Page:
SNI Quest: how’s the support?

After yesterday’s incident my blog and all the other apps I’ve been hosting have moved to use SNI certificates (a downgrade to Class 1 from Class 2, but that’s okay).

SNI is still considered a partially experimental feature nowadays because Windows XP is unfortunately still a thing. Luckily for me, it doesn’t seem like I have many Windows XP users — and the few that are there are probably okay with using either Chrome, Firefox or Opera, all of which use their own implementation of SSL (two using NSS), that supports SNI just fine.

Internet Explorer uses the operating system level libraries, which are not capable of using SNI at all, even if you updated to IE8. With a bit of luck, this will also mean fewer spammers using real WinXP-based browsers will be able to post. I don’t hold my breath, but it’s still possible. A few spammers were kicked off by the HTTPS move after all, so who knows.

What turned out to be interesting is the support for dropping SNI-backed links into various web apps out there — the kind of test I’ve done many times before while testing my ModSecurity Rules. The results have been interesting. All the major websites, and RSS readers, seem to handle this pretty well, with two main exceptions.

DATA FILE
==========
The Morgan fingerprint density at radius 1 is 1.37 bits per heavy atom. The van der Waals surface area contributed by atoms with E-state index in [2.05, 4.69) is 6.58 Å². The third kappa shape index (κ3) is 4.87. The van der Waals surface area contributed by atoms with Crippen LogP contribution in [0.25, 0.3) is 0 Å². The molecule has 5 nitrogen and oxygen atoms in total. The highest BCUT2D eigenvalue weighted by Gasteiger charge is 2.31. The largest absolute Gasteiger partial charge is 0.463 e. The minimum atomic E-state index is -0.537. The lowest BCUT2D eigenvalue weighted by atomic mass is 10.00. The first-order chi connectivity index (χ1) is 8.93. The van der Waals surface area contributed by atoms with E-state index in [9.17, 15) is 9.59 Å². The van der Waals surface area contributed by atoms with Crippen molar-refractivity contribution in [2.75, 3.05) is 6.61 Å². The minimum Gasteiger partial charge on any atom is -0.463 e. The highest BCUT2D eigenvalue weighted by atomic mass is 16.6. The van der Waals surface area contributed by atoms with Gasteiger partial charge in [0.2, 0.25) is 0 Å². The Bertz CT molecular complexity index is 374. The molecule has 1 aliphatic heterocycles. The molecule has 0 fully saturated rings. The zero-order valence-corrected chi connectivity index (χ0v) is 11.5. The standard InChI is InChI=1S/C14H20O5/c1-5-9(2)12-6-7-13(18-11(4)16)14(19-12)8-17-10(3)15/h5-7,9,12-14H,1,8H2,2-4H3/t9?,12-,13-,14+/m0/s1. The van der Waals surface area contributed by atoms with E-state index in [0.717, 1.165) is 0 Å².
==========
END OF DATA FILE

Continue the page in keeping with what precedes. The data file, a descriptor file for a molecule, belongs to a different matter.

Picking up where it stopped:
LinkedIn has probably the worst HTTP client implementation I’ve seen on a serious web app. I already opened a ticket with them before because their fetcher does not use compressed answers. This is pretty bad, considering that non-compressed answers mean a multiple times increase, and since this is traffic upstream from your server, it means that you are paying for LinkedIn’s laziness.

Due to this, LinkedIn links to my blog were already showing a (wrong) 403 message (the actual error they would get is 406, but then they process is wrongly, and I don’t care much about that). With the new SNI certificate, the LinkedIn fetcher now can only report the hostname of my blog, and no log in Apache can be found about it, which makes me guess that they try to validate the connection’s certificate, and fail.

NewsBlur is interesting as well. At first it seemed to me like it was not supporting SNI, as the settings page for my blog’s feed showed “401 Bad URL” error messages — without any matching log in Apache, which meant that the SSL connection was not completed either. On the other hand, the feed is fetched. While Samuel at first said that he did not care enough to implement SNI support for just one customer, and that made me look for alternatives for half an hour, he’s been very helpful with debugging a bit around it. Turns out that the problem is only for real-page fetching, and I haven’t spent much more time than this working on it. If somebody wants to look at it I’m happy to point you to what’s going on.

Luckily, Python’s httplib does not verify the certificates, which means Planet Gentoo still works. I’ve not checked Planet Multimedia yet — but at least that one if it fails I can fix.

What happened to my SSL certificates? A personal postmortem

I know that for most people this is not going to be very interesting, but my current job is teaching me that it’s always a good idea to help people learn from your own mistakes; especially so if you let others comment on said mistakes to see what you could have done better. So here it goes.